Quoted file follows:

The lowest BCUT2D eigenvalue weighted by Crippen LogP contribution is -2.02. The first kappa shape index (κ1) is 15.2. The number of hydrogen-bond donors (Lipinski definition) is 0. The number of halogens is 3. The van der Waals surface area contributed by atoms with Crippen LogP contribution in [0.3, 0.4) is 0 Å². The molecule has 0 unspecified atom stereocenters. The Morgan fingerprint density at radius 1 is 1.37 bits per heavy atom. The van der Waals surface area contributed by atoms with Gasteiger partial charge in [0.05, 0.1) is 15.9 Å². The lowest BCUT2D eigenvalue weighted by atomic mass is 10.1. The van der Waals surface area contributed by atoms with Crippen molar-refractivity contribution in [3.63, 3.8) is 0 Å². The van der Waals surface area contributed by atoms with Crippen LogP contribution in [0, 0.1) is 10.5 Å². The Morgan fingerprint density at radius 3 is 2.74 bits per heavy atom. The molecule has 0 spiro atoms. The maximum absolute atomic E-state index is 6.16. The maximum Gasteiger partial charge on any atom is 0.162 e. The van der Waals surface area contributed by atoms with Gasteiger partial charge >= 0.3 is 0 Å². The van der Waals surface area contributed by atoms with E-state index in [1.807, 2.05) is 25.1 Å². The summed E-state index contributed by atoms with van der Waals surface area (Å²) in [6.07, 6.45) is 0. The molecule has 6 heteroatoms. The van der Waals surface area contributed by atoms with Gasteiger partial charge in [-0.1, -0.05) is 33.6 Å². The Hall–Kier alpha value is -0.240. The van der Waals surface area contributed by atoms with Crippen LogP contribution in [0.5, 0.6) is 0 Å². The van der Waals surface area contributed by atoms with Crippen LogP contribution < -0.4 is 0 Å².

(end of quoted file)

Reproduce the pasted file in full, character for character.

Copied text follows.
The lowest BCUT2D eigenvalue weighted by Crippen LogP contribution is -2.02. The first kappa shape index (κ1) is 15.2. The number of hydrogen-bond donors (Lipinski definition) is 0. The number of halogens is 3. The van der Waals surface area contributed by atoms with Crippen LogP contribution in [0.3, 0.4) is 0 Å². The molecule has 0 unspecified atom stereocenters. The Morgan fingerprint density at radius 1 is 1.37 bits per heavy atom. The van der Waals surface area contributed by atoms with Gasteiger partial charge in [0.05, 0.1) is 15.9 Å². The lowest BCUT2D eigenvalue weighted by atomic mass is 10.1. The van der Waals surface area contributed by atoms with Crippen molar-refractivity contribution in [3.63, 3.8) is 0 Å². The van der Waals surface area contributed by atoms with Crippen LogP contribution in [0, 0.1) is 10.5 Å². The Morgan fingerprint density at radius 3 is 2.74 bits per heavy atom. The molecule has 0 spiro atoms. The maximum absolute atomic E-state index is 6.16. The maximum Gasteiger partial charge on any atom is 0.162 e. The van der Waals surface area contributed by atoms with Gasteiger partial charge >= 0.3 is 0 Å². The van der Waals surface area contributed by atoms with E-state index in [1.807, 2.05) is 25.1 Å². The summed E-state index contributed by atoms with van der Waals surface area (Å²) in [6.07, 6.45) is 0. The molecule has 6 heteroatoms. The van der Waals surface area contributed by atoms with Gasteiger partial charge in [-0.1, -0.05) is 33.6 Å². The Hall–Kier alpha value is -0.240. The van der Waals surface area contributed by atoms with Crippen LogP contribution in [0.5, 0.6) is 0 Å². The van der Waals surface area contributed by atoms with Crippen LogP contribution < -0.4 is 0 Å².